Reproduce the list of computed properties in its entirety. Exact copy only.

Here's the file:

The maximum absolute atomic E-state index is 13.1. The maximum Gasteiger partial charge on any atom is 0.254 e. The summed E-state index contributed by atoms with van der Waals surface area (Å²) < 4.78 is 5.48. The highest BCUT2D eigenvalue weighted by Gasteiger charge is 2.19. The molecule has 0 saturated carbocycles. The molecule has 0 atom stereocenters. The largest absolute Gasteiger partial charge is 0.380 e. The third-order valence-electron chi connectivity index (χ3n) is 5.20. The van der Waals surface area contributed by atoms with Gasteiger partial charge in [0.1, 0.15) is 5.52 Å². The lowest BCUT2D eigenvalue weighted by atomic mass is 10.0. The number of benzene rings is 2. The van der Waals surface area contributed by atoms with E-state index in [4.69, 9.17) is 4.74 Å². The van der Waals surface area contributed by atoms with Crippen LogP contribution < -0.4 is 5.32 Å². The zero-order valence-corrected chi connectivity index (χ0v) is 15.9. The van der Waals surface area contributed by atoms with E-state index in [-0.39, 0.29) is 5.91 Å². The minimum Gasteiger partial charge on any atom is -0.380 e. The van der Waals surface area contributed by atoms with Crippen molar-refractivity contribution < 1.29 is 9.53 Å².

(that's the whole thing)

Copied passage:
The maximum absolute atomic E-state index is 13.1. The maximum Gasteiger partial charge on any atom is 0.254 e. The summed E-state index contributed by atoms with van der Waals surface area (Å²) < 4.78 is 5.48. The highest BCUT2D eigenvalue weighted by Gasteiger charge is 2.19. The molecule has 0 saturated carbocycles. The molecule has 0 atom stereocenters. The largest absolute Gasteiger partial charge is 0.380 e. The third-order valence-electron chi connectivity index (χ3n) is 5.20. The van der Waals surface area contributed by atoms with Gasteiger partial charge in [0.1, 0.15) is 5.52 Å². The lowest BCUT2D eigenvalue weighted by atomic mass is 10.0. The number of benzene rings is 2. The van der Waals surface area contributed by atoms with E-state index in [4.69, 9.17) is 4.74 Å². The van der Waals surface area contributed by atoms with Crippen LogP contribution < -0.4 is 5.32 Å². The zero-order valence-corrected chi connectivity index (χ0v) is 15.9. The van der Waals surface area contributed by atoms with E-state index in [-0.39, 0.29) is 5.91 Å². The minimum Gasteiger partial charge on any atom is -0.380 e. The van der Waals surface area contributed by atoms with Crippen molar-refractivity contribution < 1.29 is 9.53 Å².